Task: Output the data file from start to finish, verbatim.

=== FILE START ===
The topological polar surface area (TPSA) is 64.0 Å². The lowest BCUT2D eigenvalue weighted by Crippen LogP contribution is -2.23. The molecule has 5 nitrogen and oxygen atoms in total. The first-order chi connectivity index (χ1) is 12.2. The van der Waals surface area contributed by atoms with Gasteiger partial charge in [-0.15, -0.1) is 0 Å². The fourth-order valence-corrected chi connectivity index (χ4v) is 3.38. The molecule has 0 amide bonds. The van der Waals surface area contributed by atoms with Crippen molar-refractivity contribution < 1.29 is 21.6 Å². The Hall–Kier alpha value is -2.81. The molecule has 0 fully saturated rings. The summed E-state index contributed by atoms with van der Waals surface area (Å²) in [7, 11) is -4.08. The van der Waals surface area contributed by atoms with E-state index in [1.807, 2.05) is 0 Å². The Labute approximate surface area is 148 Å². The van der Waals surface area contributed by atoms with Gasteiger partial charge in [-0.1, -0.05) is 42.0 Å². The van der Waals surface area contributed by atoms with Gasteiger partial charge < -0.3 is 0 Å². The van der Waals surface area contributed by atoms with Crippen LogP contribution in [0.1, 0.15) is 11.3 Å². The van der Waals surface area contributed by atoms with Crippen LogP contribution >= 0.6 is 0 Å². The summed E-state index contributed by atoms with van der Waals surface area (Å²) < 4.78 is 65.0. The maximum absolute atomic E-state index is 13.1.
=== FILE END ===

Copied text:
The topological polar surface area (TPSA) is 64.0 Å². The lowest BCUT2D eigenvalue weighted by Crippen LogP contribution is -2.23. The molecule has 5 nitrogen and oxygen atoms in total. The first-order chi connectivity index (χ1) is 12.2. The van der Waals surface area contributed by atoms with Gasteiger partial charge in [-0.15, -0.1) is 0 Å². The fourth-order valence-corrected chi connectivity index (χ4v) is 3.38. The molecule has 0 amide bonds. The van der Waals surface area contributed by atoms with Crippen molar-refractivity contribution < 1.29 is 21.6 Å². The Hall–Kier alpha value is -2.81. The molecule has 0 fully saturated rings. The summed E-state index contributed by atoms with van der Waals surface area (Å²) in [7, 11) is -4.08. The van der Waals surface area contributed by atoms with E-state index in [1.807, 2.05) is 0 Å². The Labute approximate surface area is 148 Å². The van der Waals surface area contributed by atoms with Gasteiger partial charge in [-0.1, -0.05) is 42.0 Å². The van der Waals surface area contributed by atoms with Gasteiger partial charge < -0.3 is 0 Å². The van der Waals surface area contributed by atoms with Crippen LogP contribution in [0.1, 0.15) is 11.3 Å². The van der Waals surface area contributed by atoms with Crippen LogP contribution >= 0.6 is 0 Å². The summed E-state index contributed by atoms with van der Waals surface area (Å²) < 4.78 is 65.0. The maximum absolute atomic E-state index is 13.1.